Increased Enforcement

Under the amendments passed in June 2013, exclusive authority over the enforcement of the CFPOA has been granted to the Royal Canadian Mounted Police (the “RCMP”).  The RCMP has established two International Anti-Corruption Units, based in Ottawa and Calgary, and has partnered with the Federal Bureau of Investigation in the United States, the Australian Federal Police, and the City of London Police to establish the International Foreign Bribery Taskforce. The RCMP has indicated that it has over 30 ongoing investigations.  To date, three Canadian companies have been convicted under the CFPOA, two of which have taken place since 2011 and have resulted in fines in the range of $10 million for each company.[9]  A summary of these two convictions is provided below:

  • Griffiths Energy International Inc.: Griffiths Energy International Inc. (“Griffiths”), based in Calgary Alberta, pleaded guilty on January 22, 2013, to a charge under the CFPOA related to securing a contract for oil exploration blocks in the Republic of Chad.  The bribe was paid in the form of consulting contracts between Griffiths and a company owned by the Chadian ambassador’s wife.  Griffiths is required to pay a total penalty of $10.35 million.
  • Niko Resources Ltd.:  Niko Resources Ltd. (“Niko”) is a publicly traded company based in Calgary, Alberta. On June 24, 2011, the company entered a guilty plea for one count of bribery. The company admitted that, through its subsidiary Niko Bangladesh, it provided the Energy and Mineral Resources Minister of Bangladesh with a $190,000 vehicle for personal use as well as with trips to Calgary and New York, in order to influence the minister in his dealings with Niko Bangladesh.  As a result of the conviction, Niko was fined $9.5 million and placed under a probation order, which puts the company under the court’s supervision for three years to ensure that audits are completed to examine Niko’s compliance with the CFPOA. The Canadian Trade Commissioner Service has placed a hold on providing services to Niko during the period of court supervision.

In addition, in August 2013, the Ontario Superior Court convicted Nazir Karigar, an agent of Cryptometrics Canada, for agreeing to bribe a Foreign Official in connection with attempts to secure a contract for the supply of a particular technology for Air India’s passenger security system. In addition to being the first conviction of an individual under the CFPOA, the decision in R. v. Karigar[10] is also significant because it provides Canadian companies with various insights about the application of the CFPOA. Among other things, the Court held that the reach of the bribery offence under Section 3(1) of the CFPOA extends to a conspiracy to offer a bribe to a Foreign Official.  This can be triggered where an individual agrees to offer a bribe, irrespective of whether the bribe is actually transferred or paid.  In addition, the Court found that the definition of “foreign public official” under the CFPOA is broad in scope and does not only encompass employees of government departments, but may also include employees of state owned enterprises, as was the case with the Air India officials implicated in the bribery conspiracy.  The decision in R. v. Karigar is also an important reminder to companies of the risks associated with using local agents, particularly in countries where corruption is prevalent.  Companies are well-advised to conduct comprehensive due diligence of agents that are acting on their behalf in these countries.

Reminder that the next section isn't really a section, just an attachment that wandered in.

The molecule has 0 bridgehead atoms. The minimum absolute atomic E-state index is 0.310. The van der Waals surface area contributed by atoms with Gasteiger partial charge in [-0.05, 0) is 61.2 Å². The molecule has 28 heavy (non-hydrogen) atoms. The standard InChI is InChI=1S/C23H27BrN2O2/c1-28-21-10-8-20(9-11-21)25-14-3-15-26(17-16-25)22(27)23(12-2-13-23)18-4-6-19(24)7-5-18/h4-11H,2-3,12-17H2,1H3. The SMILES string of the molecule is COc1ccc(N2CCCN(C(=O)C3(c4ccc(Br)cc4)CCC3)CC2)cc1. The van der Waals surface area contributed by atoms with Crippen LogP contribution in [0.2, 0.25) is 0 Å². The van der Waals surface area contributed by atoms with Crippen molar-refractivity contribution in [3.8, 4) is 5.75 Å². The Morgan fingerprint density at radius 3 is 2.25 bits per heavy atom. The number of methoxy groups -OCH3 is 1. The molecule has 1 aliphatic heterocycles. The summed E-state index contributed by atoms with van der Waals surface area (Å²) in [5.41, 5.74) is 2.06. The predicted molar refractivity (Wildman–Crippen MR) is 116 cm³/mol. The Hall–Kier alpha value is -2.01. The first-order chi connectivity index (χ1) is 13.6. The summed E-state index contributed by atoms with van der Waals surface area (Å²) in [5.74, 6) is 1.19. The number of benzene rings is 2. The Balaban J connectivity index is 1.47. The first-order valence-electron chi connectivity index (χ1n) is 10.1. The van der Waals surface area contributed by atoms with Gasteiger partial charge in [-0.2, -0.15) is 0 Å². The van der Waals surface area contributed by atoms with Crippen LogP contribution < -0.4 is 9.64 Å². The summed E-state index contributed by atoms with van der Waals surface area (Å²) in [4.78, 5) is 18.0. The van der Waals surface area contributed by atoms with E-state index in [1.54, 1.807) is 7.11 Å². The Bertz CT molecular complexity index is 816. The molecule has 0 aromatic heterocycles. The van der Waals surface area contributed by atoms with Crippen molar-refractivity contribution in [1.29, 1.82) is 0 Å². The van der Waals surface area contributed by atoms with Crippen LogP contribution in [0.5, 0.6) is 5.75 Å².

Under the Amended CFPOA, the maximum sentence of imprisonment for an individual convicted of a foreign bribery offence has been increased from five years to 14 years, in addition to unlimited fines.[11]

Steps Canadian Companies Can Take Moving Forward

Canadian companies with overseas operations should consider undertaking a review of their anti-corruption practices to ensure that they comply with the Amended CFPOA.  At a minimum, Canadian companies should review their anti-corruption policy and practices and integrate sufficiently robust accounting procedures and controls in order to reduce the risk of violating the new books and records offences.  In addition, companies should consider providing compliance training to their accounting and in-country personnel on the Amended CFPOA as well as the way in which the changes will practically impact the company’s current practices and operations.  Lastly, in anticipation of the eventual removal of the current exception for facilitation payments provided under the CFPOA, companies should put in place a strategy at each of its operations to eliminate the practice of making such payments.

[1] Corruption of Foreign Public Officials Act, SC 1998, c. 34 (“CFPOA”).

[2] See Section 5, CFPOA.

[3] See definition of “business” under Section 2, CFPOA.

[4] See Section 4, CFPOA. 

[5] See Section 3(4) and (5), CFPOA.  The implementation of the amendment repealing these provisions has been deferred in order to allow companies a transition period to adjust to the legislative change.

[6] Foreign Corrupt Practices Act of 1977, 15 U.S.C. § 78dd-1, et seq. (1998).

[7] Bribery Act 2010 (U.K.), 2010, c. 23.

[8] Individuals may be excused from making facilitation payments in cases of duress involving threats to life or bodily harm, as Section 17 of the Criminal Code, RSC 1985, c. C-46 provides for a defence where a person is threatened with immediate death or bodily harm.  The defence of duress is not available for economic threats.

[9] The third company convicted under the CFPOA was Hydro-Kleen Group Inc. in 2005, resulting in a fine to the company of $25,000.

[10] R. v. Karigar, 2013 ONSC 5199.  Note that at the time this article was written, the sentencing hearing of Nazir Karigar had not yet taken place.

[11] See Section 3(2), CFPOA.